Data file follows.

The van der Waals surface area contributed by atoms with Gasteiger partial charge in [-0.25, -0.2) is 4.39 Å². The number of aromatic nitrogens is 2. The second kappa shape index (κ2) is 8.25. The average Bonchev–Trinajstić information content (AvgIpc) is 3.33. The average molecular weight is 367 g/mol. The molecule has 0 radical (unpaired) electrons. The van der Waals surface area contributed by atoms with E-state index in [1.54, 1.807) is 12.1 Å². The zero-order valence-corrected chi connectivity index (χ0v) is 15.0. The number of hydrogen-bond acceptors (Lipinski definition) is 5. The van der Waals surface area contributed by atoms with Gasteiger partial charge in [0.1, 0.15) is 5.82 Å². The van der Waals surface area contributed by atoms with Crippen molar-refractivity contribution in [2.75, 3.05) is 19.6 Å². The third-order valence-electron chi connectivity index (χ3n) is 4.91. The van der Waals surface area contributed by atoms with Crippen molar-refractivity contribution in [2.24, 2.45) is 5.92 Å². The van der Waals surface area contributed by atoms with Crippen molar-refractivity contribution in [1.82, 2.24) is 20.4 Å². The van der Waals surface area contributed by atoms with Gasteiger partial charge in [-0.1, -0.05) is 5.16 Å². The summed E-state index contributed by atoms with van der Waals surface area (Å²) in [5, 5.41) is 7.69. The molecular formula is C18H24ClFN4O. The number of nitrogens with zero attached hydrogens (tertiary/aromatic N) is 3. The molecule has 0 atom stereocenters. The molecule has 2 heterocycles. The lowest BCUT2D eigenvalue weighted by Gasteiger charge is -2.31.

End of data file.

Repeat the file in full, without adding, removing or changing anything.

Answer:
The van der Waals surface area contributed by atoms with Gasteiger partial charge in [-0.25, -0.2) is 4.39 Å². The number of aromatic nitrogens is 2. The second kappa shape index (κ2) is 8.25. The average Bonchev–Trinajstić information content (AvgIpc) is 3.33. The average molecular weight is 367 g/mol. The molecule has 0 radical (unpaired) electrons. The van der Waals surface area contributed by atoms with E-state index in [1.54, 1.807) is 12.1 Å². The zero-order valence-corrected chi connectivity index (χ0v) is 15.0. The number of hydrogen-bond acceptors (Lipinski definition) is 5. The van der Waals surface area contributed by atoms with Gasteiger partial charge in [0.1, 0.15) is 5.82 Å². The van der Waals surface area contributed by atoms with Crippen molar-refractivity contribution in [2.75, 3.05) is 19.6 Å². The third-order valence-electron chi connectivity index (χ3n) is 4.91. The van der Waals surface area contributed by atoms with Crippen molar-refractivity contribution in [2.24, 2.45) is 5.92 Å². The van der Waals surface area contributed by atoms with Crippen molar-refractivity contribution in [1.82, 2.24) is 20.4 Å². The van der Waals surface area contributed by atoms with Gasteiger partial charge in [-0.1, -0.05) is 5.16 Å². The summed E-state index contributed by atoms with van der Waals surface area (Å²) in [5, 5.41) is 7.69. The molecular formula is C18H24ClFN4O. The number of nitrogens with zero attached hydrogens (tertiary/aromatic N) is 3. The molecule has 0 atom stereocenters. The molecule has 2 heterocycles. The lowest BCUT2D eigenvalue weighted by Gasteiger charge is -2.31.